Bridge of Spies also sidesteps the usual pyrotechnics associated with the spy genre – minus the opening sequence and the CG-heavy downing of Powers’ super-secret surveillance plane – relying almost exclusively on dialogue to move plot and characters forward (and sometimes backward) toward a not particularly suspenseful resolution and denouement. Bridge of Spies actually runs closer to the cynical, anti-Bond novels and subsequent adaptations of John Le Carré (The Constant Gardener, Tinker Tailor Soldier Spy, Smiley’s People, The Spy Who Came in from the Cold) awkwardly, sometimes crudely crossed with the sentimentality of Frank Capra (It’s a Wonderful Life, Mr. Smith Goes to Washington), the latter especially evident during a completely unnecessary, theme-underlining coda that serves as another reminder, this time of Spielberg at his most unrestrained and manipulative.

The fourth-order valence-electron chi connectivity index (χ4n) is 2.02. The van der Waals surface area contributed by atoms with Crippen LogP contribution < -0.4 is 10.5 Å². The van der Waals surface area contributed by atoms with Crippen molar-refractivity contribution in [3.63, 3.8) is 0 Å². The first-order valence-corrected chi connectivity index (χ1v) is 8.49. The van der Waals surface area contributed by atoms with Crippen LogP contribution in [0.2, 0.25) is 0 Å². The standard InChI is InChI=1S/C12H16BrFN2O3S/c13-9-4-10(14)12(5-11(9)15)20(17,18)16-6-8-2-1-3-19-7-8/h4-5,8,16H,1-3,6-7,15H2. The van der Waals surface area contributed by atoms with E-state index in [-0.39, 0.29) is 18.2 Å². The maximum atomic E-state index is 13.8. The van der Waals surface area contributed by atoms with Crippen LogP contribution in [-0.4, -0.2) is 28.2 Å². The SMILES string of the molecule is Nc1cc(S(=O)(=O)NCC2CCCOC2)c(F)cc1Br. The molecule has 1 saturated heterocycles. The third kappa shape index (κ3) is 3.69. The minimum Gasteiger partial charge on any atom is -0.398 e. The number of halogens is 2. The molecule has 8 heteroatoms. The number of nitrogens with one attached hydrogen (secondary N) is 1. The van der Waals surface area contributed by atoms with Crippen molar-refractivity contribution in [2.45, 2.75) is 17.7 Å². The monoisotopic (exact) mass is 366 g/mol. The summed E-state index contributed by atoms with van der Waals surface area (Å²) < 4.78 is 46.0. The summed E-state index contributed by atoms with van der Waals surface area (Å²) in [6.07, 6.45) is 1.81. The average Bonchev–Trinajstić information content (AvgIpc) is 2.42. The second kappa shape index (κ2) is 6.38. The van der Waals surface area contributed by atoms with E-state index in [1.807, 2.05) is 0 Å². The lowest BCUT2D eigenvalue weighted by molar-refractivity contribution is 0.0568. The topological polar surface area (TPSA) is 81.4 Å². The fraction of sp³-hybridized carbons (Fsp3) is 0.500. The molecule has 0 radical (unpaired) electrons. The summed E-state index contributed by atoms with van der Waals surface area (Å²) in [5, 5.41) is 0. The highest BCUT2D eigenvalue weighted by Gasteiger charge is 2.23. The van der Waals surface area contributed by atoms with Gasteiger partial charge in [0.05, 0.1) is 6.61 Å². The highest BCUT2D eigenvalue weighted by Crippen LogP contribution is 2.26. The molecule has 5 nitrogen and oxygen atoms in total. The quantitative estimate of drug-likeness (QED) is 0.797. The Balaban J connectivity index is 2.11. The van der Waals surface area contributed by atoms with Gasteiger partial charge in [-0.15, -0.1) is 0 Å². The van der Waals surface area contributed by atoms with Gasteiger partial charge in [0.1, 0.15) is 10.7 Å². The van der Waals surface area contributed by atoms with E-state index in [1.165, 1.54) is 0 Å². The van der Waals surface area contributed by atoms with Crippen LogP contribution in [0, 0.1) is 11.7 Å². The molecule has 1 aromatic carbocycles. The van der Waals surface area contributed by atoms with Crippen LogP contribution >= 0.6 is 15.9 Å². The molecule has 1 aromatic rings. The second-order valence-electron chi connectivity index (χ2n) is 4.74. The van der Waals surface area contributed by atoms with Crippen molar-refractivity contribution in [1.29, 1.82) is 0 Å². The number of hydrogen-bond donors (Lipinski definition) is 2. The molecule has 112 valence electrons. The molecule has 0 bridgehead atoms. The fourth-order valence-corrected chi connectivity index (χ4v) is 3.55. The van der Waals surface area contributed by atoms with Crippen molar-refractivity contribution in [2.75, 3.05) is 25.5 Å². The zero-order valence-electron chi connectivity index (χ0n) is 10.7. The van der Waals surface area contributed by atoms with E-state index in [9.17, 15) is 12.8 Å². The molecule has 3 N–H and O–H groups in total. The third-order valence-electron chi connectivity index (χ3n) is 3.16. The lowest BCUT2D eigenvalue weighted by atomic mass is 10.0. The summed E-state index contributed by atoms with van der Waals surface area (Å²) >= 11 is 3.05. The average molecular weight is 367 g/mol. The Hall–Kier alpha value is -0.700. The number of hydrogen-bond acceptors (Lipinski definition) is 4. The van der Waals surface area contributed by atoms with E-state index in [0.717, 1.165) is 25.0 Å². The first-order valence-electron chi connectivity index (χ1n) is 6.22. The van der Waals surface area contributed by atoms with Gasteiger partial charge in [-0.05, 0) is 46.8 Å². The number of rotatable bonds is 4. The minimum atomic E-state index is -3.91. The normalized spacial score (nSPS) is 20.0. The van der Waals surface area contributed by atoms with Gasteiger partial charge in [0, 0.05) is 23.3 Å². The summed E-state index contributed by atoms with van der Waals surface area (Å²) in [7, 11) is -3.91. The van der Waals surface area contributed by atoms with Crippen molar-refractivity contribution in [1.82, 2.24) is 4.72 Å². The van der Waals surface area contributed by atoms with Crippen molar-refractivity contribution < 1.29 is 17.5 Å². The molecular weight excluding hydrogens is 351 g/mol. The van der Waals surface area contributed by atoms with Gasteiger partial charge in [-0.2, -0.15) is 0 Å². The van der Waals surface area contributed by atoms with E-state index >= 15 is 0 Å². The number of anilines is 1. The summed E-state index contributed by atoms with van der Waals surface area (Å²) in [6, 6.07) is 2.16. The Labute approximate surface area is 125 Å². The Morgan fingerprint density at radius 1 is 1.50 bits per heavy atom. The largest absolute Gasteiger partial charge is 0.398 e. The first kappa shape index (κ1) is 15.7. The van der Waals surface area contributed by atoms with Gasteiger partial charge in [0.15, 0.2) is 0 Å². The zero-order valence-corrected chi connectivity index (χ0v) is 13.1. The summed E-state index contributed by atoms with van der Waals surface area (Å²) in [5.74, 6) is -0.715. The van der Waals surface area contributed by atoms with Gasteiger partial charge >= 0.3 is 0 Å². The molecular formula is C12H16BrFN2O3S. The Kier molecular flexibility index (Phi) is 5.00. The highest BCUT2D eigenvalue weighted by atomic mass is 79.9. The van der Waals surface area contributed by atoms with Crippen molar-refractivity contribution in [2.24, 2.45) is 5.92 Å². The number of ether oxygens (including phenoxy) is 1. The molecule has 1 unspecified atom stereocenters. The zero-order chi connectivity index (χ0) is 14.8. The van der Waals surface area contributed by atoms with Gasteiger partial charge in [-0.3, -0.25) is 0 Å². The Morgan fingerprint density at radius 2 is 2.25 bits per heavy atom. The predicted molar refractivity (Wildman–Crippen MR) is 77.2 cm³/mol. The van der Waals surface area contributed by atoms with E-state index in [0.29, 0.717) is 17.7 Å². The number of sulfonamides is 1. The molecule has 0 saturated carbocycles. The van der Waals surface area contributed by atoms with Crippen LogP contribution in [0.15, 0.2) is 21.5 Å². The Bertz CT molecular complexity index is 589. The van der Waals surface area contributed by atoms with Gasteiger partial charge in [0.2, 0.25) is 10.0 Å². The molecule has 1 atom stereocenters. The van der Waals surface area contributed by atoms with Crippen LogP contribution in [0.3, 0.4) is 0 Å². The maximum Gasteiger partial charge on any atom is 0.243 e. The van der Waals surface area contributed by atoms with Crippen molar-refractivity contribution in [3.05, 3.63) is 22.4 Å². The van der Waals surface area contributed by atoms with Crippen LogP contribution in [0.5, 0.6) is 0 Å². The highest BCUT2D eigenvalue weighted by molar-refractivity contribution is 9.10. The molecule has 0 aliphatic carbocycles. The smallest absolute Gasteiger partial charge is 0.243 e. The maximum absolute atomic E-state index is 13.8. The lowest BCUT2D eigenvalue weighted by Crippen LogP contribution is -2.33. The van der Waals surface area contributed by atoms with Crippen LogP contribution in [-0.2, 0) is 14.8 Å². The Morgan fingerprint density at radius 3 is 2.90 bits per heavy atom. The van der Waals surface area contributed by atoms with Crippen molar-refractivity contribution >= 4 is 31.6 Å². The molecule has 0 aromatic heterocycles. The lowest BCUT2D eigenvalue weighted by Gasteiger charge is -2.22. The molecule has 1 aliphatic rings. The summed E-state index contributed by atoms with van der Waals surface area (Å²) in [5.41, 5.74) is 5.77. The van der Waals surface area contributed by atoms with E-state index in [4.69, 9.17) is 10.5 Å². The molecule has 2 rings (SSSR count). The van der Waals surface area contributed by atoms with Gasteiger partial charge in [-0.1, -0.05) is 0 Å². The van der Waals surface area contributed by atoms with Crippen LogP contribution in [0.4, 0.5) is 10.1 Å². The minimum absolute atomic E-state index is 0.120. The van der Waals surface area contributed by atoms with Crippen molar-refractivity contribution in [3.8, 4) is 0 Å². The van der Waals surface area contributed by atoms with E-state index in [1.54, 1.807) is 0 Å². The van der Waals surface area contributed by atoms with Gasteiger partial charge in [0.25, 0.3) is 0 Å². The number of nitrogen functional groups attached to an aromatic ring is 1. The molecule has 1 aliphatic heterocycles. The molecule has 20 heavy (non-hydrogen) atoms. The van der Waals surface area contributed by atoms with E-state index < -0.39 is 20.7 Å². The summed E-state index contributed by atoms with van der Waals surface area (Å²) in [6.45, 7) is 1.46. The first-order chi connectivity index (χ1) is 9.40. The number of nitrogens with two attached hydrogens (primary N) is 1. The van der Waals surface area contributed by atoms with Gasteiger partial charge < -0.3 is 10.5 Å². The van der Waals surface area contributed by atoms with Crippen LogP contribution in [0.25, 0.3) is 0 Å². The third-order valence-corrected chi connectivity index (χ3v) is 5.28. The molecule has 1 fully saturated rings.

A self-consciously well-meaning, sober foray into the rapidly dimming Cold War past, Bridge of Spies offers few of the narrative or visual thrills associated with Spielberg’s more popular commercial work, while also shedding little light – and maybe too much darkness – on a little known historical footnote.